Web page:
JAN. 23 – Feb. 2
The final stretch, there were nine days until the presentation, and another day until the playtesting day, so I had to hurry and get everything to work! I had never in my life spent so much time working on something, I must have accumulated about 120 work hours in those days, in addition to the presentation itself, and discussions with teammates. I don’t think calling it a death march would be an overstatement.
I knew that death marches can happen in studios even if managers try to avoid it, so I’m actually glad I had this experience. I would like to never experience this again though, so I absolutely plan on starting on a prototype sooner from now on! To be honest, I did still enjoy it though, I wrote code, fought with UI, made sure the Art assets were all properly aligned to fit the game and it was a real blast.
I also had to keep working on prototype after the presentation, since I still had to implement the deckbuilder and staff cards, as well as all of the card effects…
I managed to implement the first two, and got started on the card effects, but I could not stay awake any longer and only managed to finish about 7 card effects. Implementing the deckbuilder however was well worth it, it felt really good to look at your card collection, and being able to change the cards in your deck!
GUI and Game Mechanics
I had finally started to work on the deckbuilder and the help overlay in the main menu. With the experience I gained with the UI Canvases from the game scene, it took me about 5 hours to implement both of them, although the deckbuilder only visually. I spent another 2-3 hours on the functionality on the deckbuilder later.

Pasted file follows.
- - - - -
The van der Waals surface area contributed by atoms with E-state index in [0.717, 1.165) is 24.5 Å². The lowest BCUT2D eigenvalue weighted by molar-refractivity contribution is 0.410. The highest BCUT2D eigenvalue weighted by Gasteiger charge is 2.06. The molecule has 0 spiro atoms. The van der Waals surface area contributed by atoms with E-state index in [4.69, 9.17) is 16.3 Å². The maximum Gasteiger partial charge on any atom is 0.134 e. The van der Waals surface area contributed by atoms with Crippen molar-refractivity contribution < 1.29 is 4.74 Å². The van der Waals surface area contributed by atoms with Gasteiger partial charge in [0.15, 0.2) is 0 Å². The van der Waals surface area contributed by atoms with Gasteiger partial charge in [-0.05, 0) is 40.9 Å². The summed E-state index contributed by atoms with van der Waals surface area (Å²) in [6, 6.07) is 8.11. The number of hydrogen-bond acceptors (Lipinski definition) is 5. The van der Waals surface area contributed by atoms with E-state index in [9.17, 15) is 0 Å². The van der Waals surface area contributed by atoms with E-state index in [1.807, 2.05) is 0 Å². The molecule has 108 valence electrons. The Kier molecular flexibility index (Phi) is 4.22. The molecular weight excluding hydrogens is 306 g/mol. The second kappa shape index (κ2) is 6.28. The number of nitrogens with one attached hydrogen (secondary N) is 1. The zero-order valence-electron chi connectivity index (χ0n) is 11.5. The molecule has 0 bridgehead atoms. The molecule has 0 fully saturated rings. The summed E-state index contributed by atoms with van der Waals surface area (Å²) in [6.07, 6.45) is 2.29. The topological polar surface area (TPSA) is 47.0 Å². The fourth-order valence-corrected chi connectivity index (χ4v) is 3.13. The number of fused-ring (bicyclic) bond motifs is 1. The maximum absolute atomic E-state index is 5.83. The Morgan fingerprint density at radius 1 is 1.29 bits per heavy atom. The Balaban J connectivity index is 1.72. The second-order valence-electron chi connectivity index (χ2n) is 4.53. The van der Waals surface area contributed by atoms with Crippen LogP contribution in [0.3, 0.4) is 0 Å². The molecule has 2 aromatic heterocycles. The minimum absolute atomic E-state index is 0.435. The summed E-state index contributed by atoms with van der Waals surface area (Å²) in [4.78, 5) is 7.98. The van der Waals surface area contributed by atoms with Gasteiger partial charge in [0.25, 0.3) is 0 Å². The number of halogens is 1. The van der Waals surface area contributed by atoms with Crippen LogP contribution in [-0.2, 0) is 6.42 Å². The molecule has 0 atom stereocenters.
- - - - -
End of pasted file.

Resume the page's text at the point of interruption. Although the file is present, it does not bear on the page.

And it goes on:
I talked with Andreas and Owen about implementation of the card collecting, and we got to the conclusion that implementing it online, with the website and user logins, would not be feasible in the remaining time. Instead we went with Emergency contingency plan Beta23.05f that we would scan codes with our in-app scanner, and save the collected cards locally on the device, through player prefs.
I also had an intense discussion with matthias about our core game mechanic, profit = cashflow or profit = accumulation of cashflow (check this post for more info). I felt that the game at its current state simply wasn’t fun enough, so Matthias and I discussed whether it was still possible time-wise to change it, and whether it would improve fun!
Matthias slept over it and weighed the decision as well, and eventually agreed that it would probably improve the game to change, so we pitched it to the rest of the group, and they agreed.
I realized that people sometimes have very wrong ideas of how long it would take to make something. People suggest a mechanic or idea, with the intention to save you work, but not realizing that another (possibly even better) option takes just as long, or even less time to program!